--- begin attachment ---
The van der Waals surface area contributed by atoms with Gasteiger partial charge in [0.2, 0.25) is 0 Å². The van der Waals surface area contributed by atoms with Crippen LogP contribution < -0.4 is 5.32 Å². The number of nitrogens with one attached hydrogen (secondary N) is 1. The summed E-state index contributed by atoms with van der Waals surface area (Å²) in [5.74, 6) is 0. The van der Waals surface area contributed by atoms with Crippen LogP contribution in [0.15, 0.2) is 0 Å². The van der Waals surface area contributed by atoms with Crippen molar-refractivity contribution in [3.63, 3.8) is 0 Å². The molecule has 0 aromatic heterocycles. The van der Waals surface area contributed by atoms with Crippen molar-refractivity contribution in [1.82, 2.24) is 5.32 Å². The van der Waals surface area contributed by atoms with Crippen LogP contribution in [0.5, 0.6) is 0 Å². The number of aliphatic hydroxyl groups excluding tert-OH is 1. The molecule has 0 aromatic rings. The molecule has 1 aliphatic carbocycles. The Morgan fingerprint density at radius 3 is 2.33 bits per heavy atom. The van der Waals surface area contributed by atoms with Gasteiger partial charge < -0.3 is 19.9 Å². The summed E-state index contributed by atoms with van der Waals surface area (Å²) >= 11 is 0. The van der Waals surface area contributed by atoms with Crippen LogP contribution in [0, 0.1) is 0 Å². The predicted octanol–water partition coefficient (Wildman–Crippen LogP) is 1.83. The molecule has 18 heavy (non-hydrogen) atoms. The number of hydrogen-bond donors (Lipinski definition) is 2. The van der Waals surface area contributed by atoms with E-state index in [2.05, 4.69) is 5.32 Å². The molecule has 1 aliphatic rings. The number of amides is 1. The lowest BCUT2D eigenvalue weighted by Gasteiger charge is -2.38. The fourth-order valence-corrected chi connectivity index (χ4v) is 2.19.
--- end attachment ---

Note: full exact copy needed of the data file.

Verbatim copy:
The van der Waals surface area contributed by atoms with Gasteiger partial charge in [0.2, 0.25) is 0 Å². The van der Waals surface area contributed by atoms with Crippen LogP contribution < -0.4 is 5.32 Å². The number of nitrogens with one attached hydrogen (secondary N) is 1. The summed E-state index contributed by atoms with van der Waals surface area (Å²) in [5.74, 6) is 0. The van der Waals surface area contributed by atoms with Crippen LogP contribution in [0.15, 0.2) is 0 Å². The van der Waals surface area contributed by atoms with Crippen molar-refractivity contribution in [3.63, 3.8) is 0 Å². The molecule has 0 aromatic heterocycles. The van der Waals surface area contributed by atoms with Crippen molar-refractivity contribution in [1.82, 2.24) is 5.32 Å². The van der Waals surface area contributed by atoms with Crippen LogP contribution in [0.5, 0.6) is 0 Å². The number of aliphatic hydroxyl groups excluding tert-OH is 1. The molecule has 0 aromatic rings. The molecule has 1 aliphatic carbocycles. The Morgan fingerprint density at radius 3 is 2.33 bits per heavy atom. The van der Waals surface area contributed by atoms with Gasteiger partial charge < -0.3 is 19.9 Å². The summed E-state index contributed by atoms with van der Waals surface area (Å²) >= 11 is 0. The van der Waals surface area contributed by atoms with Crippen LogP contribution in [0, 0.1) is 0 Å². The predicted octanol–water partition coefficient (Wildman–Crippen LogP) is 1.83. The molecule has 18 heavy (non-hydrogen) atoms. The number of hydrogen-bond donors (Lipinski definition) is 2. The van der Waals surface area contributed by atoms with E-state index in [2.05, 4.69) is 5.32 Å². The molecule has 1 aliphatic rings. The number of amides is 1. The lowest BCUT2D eigenvalue weighted by Gasteiger charge is -2.38. The fourth-order valence-corrected chi connectivity index (χ4v) is 2.19.